As Andy Riesenberg of the USDA shared ways that SNAP can improve nutrition and health, another conversation thread of interest was the idea of a SNAP-to-farm connection. Representatives from the Ecology Center, based in Berkeley, highlighted the fact that many workers in the farm economy themselves are SNAP-eligible. Only 0.038% of SNAP dollars in California are used at farmers markets. As more farmers markets begin to accept SNAP benefits, there lies tremendous potential for the use of incentives to encourage SNAP participants to simultaneously consume fresh produce and support their local farm economy. This was a key highlight of the workshop—a potential future where the same SNAP dollar can be put to use towards multiple aims, increasing social utility across the board for families and farmers alike.
As so many different voices and perspectives contributed to ripe discussion on the challenges and triumphs of the SNAP program, I couldn’t help but notice a crucial missing perspective: that of self-identified SNAP recipients [full disclosure, this was an invitation-only event]. I found it ironic to be discussing the future of the SNAP program without inviting and including the program’s greatest experts, those who have first-hand, lived experience within a food insecure household, who have received SNAP benefits, and who can directly speak to the program’s impact, challenges, and recommendations for improvement.
An Interdisciplinary Approach to Alleviate Food Insecurity
This lack of visibility and voice of SNAP participants in praxis spaces such as this conference begs revisiting the question of the role of allyship at its core. There’s been a recent rise of “celebrity SNAP challenges,” where high-profile individuals like Gwenyth Paltrow take a 1-week challenge using a food budget representative of average SNAP benefits, around $29-$32 a week. While I personally do not believe one can transfer the experience of hunger—as if it were just a matter of putting on and shrugging off a coat—this Mother Jones’ article argues that the role of celebrities is to spread awareness on the issue of food insecurity, awareness that can perhaps manifest to advocacy or charitable giving. In a similar vein, perhaps the role of academics and policymakers is to leverage their access to experimental spaces and decision-making tables in support and inclusion of, rather than on behalf of, those who experience food insecurity.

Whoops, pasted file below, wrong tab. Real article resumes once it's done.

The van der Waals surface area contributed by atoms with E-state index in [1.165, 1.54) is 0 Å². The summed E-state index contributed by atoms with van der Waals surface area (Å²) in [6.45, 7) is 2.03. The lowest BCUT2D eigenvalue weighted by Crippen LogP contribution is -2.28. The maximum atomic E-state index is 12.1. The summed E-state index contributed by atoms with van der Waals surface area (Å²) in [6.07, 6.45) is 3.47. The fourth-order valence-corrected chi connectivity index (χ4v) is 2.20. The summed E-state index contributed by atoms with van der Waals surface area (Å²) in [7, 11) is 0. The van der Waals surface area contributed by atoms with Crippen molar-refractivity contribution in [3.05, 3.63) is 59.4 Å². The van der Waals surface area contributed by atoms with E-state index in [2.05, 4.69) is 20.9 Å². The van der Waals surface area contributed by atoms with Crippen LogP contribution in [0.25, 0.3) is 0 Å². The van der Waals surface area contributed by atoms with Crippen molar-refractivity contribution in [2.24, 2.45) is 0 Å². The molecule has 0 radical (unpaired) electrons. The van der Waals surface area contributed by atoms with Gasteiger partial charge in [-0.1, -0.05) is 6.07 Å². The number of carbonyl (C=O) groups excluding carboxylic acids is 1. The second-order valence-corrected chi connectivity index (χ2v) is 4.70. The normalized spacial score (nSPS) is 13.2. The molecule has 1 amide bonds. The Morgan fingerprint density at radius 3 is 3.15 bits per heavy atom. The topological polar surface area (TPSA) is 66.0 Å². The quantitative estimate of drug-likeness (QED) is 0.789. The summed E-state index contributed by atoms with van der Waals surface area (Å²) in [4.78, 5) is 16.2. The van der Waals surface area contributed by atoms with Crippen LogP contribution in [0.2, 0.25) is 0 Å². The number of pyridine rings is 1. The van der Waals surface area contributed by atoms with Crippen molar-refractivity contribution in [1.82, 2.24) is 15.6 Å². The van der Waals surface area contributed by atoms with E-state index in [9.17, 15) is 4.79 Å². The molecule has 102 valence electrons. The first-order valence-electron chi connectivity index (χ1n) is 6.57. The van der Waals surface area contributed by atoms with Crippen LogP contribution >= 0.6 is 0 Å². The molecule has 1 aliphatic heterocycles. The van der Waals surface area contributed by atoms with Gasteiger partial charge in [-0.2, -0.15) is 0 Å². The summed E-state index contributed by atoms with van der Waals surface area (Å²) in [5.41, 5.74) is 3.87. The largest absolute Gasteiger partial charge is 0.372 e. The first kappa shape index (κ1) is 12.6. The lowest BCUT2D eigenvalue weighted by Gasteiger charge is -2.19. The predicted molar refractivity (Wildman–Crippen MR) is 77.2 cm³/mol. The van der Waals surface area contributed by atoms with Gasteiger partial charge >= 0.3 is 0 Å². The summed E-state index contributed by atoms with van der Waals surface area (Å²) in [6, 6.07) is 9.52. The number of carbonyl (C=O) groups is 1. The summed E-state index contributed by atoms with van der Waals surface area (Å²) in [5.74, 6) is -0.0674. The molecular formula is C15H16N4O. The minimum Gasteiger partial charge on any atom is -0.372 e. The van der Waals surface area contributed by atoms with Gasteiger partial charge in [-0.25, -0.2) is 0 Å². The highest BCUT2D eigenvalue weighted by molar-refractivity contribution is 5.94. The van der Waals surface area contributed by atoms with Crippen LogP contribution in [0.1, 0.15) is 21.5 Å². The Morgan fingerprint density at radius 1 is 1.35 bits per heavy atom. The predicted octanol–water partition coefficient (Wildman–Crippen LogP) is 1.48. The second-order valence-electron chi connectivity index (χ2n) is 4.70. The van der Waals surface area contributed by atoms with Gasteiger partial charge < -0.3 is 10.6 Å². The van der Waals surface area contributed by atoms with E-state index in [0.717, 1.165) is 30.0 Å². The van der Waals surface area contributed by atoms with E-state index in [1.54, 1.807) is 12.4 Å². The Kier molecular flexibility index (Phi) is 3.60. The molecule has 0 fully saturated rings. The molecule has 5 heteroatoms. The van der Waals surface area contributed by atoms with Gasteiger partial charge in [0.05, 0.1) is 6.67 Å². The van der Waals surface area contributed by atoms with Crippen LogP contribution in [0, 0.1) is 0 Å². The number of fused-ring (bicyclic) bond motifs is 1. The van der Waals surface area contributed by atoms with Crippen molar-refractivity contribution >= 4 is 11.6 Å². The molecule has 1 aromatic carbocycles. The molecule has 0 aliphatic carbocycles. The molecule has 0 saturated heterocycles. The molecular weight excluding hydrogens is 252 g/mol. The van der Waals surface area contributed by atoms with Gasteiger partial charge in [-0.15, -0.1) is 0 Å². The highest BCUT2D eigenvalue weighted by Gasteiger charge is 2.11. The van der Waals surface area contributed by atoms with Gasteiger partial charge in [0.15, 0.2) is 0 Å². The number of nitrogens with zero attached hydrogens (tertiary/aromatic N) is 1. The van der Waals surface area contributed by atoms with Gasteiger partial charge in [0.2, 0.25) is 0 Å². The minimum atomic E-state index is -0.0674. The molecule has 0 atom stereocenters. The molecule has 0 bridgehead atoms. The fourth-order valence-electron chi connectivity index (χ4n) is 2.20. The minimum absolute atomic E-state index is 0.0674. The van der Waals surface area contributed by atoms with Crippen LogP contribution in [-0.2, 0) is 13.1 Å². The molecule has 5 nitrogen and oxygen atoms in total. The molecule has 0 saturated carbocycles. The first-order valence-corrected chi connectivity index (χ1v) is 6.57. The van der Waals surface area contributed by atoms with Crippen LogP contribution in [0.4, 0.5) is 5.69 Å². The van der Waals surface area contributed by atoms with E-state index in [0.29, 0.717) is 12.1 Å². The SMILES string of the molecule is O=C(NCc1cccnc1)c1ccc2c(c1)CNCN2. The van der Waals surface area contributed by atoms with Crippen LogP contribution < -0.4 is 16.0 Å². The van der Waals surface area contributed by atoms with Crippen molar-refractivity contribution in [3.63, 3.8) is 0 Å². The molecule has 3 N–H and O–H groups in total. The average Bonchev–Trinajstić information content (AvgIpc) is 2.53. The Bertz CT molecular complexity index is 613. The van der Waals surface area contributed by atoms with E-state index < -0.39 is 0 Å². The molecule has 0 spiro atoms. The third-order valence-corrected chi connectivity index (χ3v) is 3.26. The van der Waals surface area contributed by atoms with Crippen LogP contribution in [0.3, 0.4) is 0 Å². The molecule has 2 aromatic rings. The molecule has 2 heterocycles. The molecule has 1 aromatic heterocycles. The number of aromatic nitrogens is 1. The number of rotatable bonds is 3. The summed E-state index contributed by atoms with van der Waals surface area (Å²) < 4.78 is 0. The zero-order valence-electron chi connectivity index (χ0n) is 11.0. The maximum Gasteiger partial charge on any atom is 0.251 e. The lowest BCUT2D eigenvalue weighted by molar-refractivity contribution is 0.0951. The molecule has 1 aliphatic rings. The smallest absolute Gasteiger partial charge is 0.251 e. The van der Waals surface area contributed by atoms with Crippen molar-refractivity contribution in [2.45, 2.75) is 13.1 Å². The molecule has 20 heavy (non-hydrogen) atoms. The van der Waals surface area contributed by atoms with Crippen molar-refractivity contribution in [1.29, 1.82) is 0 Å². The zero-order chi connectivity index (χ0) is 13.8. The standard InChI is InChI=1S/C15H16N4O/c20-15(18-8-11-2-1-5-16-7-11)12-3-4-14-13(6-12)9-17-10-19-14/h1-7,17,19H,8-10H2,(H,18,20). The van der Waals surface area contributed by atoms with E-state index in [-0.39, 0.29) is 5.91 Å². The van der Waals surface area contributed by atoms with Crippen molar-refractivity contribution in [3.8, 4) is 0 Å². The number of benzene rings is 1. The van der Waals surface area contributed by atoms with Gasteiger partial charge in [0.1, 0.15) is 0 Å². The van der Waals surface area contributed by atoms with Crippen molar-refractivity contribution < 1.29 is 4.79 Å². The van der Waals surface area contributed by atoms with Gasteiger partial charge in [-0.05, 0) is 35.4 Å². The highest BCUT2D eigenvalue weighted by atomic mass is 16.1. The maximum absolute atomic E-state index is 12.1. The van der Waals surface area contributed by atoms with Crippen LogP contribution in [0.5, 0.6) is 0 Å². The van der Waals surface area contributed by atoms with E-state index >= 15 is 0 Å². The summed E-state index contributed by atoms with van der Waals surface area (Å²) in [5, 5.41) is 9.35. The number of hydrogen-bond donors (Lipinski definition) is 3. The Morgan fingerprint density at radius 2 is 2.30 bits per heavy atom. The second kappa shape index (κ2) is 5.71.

I firmly believe the best approach to addressing systemic social issues is one that centers, empowers and sources the perspectives and lived experience from those who are directly affected. This includes an interdisciplinary approach that address systemic causes in addition to immediate solutions; the most effective conversations around alleviating food insecurity must also be couched in a context of workers’ rights, environmental justice, access inequity across racial and class lines. Both the Haas Institute and the Berkeley Food Institute exemplify these values in their approach to transformative changes—in the food system, towards an understanding of othering and belonging, and ultimately, towards a vision for a fair and inclusive society.
The ideas expressed on the Haas Institute blog are not necessarily those of UC Berkeley or the Division of Equity & Inclusion, where the Haas Institute website is hosted. They are not official and not of one mind. Thoughts here are those of individual authors. We are committed to academic freedom, free speech and civil liberties.